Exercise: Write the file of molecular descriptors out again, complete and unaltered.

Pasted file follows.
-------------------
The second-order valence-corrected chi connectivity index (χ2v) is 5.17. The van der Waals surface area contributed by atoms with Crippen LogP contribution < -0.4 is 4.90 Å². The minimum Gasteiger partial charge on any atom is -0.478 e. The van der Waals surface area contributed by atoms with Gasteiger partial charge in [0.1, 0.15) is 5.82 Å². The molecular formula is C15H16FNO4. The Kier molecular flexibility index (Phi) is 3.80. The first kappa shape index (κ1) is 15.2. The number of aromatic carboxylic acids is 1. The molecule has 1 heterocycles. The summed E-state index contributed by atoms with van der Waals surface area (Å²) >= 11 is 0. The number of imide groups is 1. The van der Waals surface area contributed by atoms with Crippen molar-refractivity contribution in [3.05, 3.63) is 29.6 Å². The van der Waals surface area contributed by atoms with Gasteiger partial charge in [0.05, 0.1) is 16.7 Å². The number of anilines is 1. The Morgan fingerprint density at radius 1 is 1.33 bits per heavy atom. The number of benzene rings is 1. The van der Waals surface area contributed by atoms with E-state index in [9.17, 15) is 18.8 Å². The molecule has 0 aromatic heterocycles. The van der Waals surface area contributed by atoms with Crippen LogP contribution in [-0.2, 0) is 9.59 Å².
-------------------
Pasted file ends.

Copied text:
The second-order valence-corrected chi connectivity index (χ2v) is 5.17. The van der Waals surface area contributed by atoms with Crippen LogP contribution < -0.4 is 4.90 Å². The minimum Gasteiger partial charge on any atom is -0.478 e. The van der Waals surface area contributed by atoms with Gasteiger partial charge in [0.1, 0.15) is 5.82 Å². The molecular formula is C15H16FNO4. The Kier molecular flexibility index (Phi) is 3.80. The first kappa shape index (κ1) is 15.2. The number of aromatic carboxylic acids is 1. The molecule has 1 heterocycles. The summed E-state index contributed by atoms with van der Waals surface area (Å²) >= 11 is 0. The number of imide groups is 1. The van der Waals surface area contributed by atoms with Crippen molar-refractivity contribution in [3.05, 3.63) is 29.6 Å². The van der Waals surface area contributed by atoms with Gasteiger partial charge in [0.05, 0.1) is 16.7 Å². The number of anilines is 1. The Morgan fingerprint density at radius 1 is 1.33 bits per heavy atom. The number of benzene rings is 1. The van der Waals surface area contributed by atoms with E-state index in [9.17, 15) is 18.8 Å². The molecule has 0 aromatic heterocycles. The van der Waals surface area contributed by atoms with Crippen LogP contribution in [-0.2, 0) is 9.59 Å².